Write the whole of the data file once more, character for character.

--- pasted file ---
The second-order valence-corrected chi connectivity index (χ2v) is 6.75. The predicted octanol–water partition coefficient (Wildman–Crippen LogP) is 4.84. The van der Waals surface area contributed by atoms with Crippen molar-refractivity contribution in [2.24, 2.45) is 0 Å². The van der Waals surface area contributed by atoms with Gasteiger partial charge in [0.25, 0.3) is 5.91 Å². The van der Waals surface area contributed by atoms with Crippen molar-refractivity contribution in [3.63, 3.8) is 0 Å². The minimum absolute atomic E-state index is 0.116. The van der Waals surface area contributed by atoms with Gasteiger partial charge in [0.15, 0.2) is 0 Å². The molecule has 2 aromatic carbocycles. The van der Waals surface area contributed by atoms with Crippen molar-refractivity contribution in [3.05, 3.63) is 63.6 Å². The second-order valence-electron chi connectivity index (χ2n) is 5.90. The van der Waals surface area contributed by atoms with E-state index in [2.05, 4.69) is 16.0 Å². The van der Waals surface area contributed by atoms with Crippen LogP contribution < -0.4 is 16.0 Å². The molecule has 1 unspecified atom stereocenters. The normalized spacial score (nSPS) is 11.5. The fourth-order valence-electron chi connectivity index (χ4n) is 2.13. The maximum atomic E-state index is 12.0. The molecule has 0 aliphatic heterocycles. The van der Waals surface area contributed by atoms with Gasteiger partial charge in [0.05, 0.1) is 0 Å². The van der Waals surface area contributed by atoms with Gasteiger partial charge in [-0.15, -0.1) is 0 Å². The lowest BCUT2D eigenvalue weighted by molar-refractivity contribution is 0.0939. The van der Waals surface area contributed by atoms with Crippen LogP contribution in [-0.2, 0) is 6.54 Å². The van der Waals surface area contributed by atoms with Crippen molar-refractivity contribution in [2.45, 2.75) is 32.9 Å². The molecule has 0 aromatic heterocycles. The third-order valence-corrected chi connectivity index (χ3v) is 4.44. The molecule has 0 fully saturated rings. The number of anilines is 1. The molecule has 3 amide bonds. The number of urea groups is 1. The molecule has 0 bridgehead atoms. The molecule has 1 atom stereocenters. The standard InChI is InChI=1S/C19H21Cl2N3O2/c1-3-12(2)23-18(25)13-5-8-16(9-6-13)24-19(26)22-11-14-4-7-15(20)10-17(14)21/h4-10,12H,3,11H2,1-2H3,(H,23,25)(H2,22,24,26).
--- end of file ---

The second-order valence-corrected chi connectivity index (χ2v) is 6.75. The predicted octanol–water partition coefficient (Wildman–Crippen LogP) is 4.84. The van der Waals surface area contributed by atoms with Crippen molar-refractivity contribution in [2.24, 2.45) is 0 Å². The van der Waals surface area contributed by atoms with Gasteiger partial charge in [0.25, 0.3) is 5.91 Å². The van der Waals surface area contributed by atoms with Crippen molar-refractivity contribution in [3.63, 3.8) is 0 Å². The minimum absolute atomic E-state index is 0.116. The van der Waals surface area contributed by atoms with Gasteiger partial charge in [0.15, 0.2) is 0 Å². The molecule has 2 aromatic carbocycles. The van der Waals surface area contributed by atoms with Crippen molar-refractivity contribution in [3.05, 3.63) is 63.6 Å². The second-order valence-electron chi connectivity index (χ2n) is 5.90. The van der Waals surface area contributed by atoms with E-state index in [2.05, 4.69) is 16.0 Å². The van der Waals surface area contributed by atoms with Crippen LogP contribution < -0.4 is 16.0 Å². The molecule has 1 unspecified atom stereocenters. The normalized spacial score (nSPS) is 11.5. The fourth-order valence-electron chi connectivity index (χ4n) is 2.13. The maximum atomic E-state index is 12.0. The molecule has 0 aliphatic heterocycles. The van der Waals surface area contributed by atoms with Gasteiger partial charge in [0.05, 0.1) is 0 Å². The van der Waals surface area contributed by atoms with Gasteiger partial charge in [-0.15, -0.1) is 0 Å². The lowest BCUT2D eigenvalue weighted by molar-refractivity contribution is 0.0939. The van der Waals surface area contributed by atoms with Crippen LogP contribution in [-0.2, 0) is 6.54 Å². The van der Waals surface area contributed by atoms with Crippen molar-refractivity contribution in [2.45, 2.75) is 32.9 Å². The molecule has 0 aromatic heterocycles. The third-order valence-corrected chi connectivity index (χ3v) is 4.44. The molecule has 0 fully saturated rings. The number of anilines is 1. The molecule has 3 amide bonds. The number of urea groups is 1. The molecule has 0 bridgehead atoms. The molecule has 1 atom stereocenters. The standard InChI is InChI=1S/C19H21Cl2N3O2/c1-3-12(2)23-18(25)13-5-8-16(9-6-13)24-19(26)22-11-14-4-7-15(20)10-17(14)21/h4-10,12H,3,11H2,1-2H3,(H,23,25)(H2,22,24,26).